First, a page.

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Attackers Can Hijack Siri Via Headphones

It doesn't take a security expert to come to the conclusion that voice search programs like Siri and Google Now represent possible avenues of attack. A team of French researchers has confirmed that suspicion, successfully sending commands to smartphones, wordlessly, from up to 16 feet (5 meters) away. A clever hacker could take advantage of these signals to eavesdrop on unsuspecting users, or inundate them with phishing scams.

Wired gave mainstream coverage to the experiment, which first appeared at the Hack in Paris conference in June in a paper entitled "IEMI Threats for Information Security: Remote Command Injection on Modern Smartphones." The security researchers were able to connect to nearby phones via voice commands, provided the devices were attached to headsets with microphones.

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The hack works like this: Headphones with built-in microphones pick up a certain frequency of radio signals. (If they didn't, they would not be able to transmit a user's voice.) Broadcasting from a radio transmitter within 16 feet of the target device, the researchers were able to use the headphones as an antenna to pick up signals. These signals could issue commands to the smartphones via Siri or Google Now without the researchers ever uttering a word.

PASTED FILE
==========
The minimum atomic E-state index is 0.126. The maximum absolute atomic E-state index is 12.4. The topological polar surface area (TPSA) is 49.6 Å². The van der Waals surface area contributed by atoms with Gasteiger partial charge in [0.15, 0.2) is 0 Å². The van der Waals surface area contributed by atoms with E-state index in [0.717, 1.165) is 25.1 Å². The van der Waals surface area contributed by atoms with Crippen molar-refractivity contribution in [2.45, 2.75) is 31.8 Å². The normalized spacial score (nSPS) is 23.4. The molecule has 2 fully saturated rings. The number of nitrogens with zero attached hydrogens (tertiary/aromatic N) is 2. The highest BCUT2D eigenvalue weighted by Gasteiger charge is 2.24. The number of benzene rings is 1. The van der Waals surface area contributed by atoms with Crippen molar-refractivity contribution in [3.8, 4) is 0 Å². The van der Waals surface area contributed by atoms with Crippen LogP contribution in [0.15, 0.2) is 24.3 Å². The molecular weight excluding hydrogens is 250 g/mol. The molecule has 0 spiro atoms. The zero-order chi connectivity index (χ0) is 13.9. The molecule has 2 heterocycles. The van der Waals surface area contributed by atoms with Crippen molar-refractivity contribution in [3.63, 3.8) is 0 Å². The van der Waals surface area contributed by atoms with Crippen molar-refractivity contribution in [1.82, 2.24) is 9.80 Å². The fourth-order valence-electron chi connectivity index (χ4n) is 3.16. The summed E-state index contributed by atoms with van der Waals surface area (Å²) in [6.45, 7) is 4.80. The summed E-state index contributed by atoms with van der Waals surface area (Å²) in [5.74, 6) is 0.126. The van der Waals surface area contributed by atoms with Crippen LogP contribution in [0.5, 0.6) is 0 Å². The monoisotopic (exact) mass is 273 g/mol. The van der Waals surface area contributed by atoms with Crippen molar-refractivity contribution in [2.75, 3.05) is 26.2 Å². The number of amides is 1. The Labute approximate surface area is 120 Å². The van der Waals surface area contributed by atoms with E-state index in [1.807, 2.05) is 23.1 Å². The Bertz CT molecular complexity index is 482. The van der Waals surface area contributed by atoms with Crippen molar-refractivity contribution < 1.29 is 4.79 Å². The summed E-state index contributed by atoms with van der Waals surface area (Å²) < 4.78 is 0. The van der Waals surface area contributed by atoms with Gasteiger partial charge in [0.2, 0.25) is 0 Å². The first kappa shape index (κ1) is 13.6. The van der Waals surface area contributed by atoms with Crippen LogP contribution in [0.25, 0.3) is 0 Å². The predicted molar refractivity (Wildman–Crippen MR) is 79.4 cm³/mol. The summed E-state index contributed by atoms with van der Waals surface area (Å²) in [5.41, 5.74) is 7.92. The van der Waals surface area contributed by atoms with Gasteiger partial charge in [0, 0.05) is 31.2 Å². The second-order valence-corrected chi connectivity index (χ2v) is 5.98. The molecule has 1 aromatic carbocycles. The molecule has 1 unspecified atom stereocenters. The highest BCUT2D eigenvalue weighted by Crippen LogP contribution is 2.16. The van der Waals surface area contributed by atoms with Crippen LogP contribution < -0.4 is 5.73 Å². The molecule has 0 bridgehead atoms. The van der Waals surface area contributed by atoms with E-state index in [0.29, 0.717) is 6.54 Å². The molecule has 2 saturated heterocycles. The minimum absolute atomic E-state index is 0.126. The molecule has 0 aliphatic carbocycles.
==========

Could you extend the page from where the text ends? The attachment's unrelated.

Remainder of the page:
This attack could work, in theory, because many users enable voice commands from their phones' lock screens (or do not use a lock screen at all). In fact, iPhones come with Siri enabled on the lock screen by default, and Siri does not recognize individual user voices. Without this security precaution in place, the researchers were able to trick the phone into accepting commands that mimicked voice commands to dial certain numbers or navigate to certain websites.

The potential for mischief with such an attack is higher than you might expect. By directing users to malicious websites, it would be possible to infect a phone with invasive malware. Dialing scam numbers or sending texts to expensive SMS services could quickly rack up bogus charges, or a third party could simply make a call and eavesdrop on whatever a victim has to say.

The attack is only a proof-of-concept, and it's unlikely that anyone has attempted it in the wild. Even so, if you want to protect yourself against it, the solution is simple: Enable a lock screen, and disable voice commands until after you enter your PIN or password. In theory, these are things you should be doing anyway in order to keep your phone safe.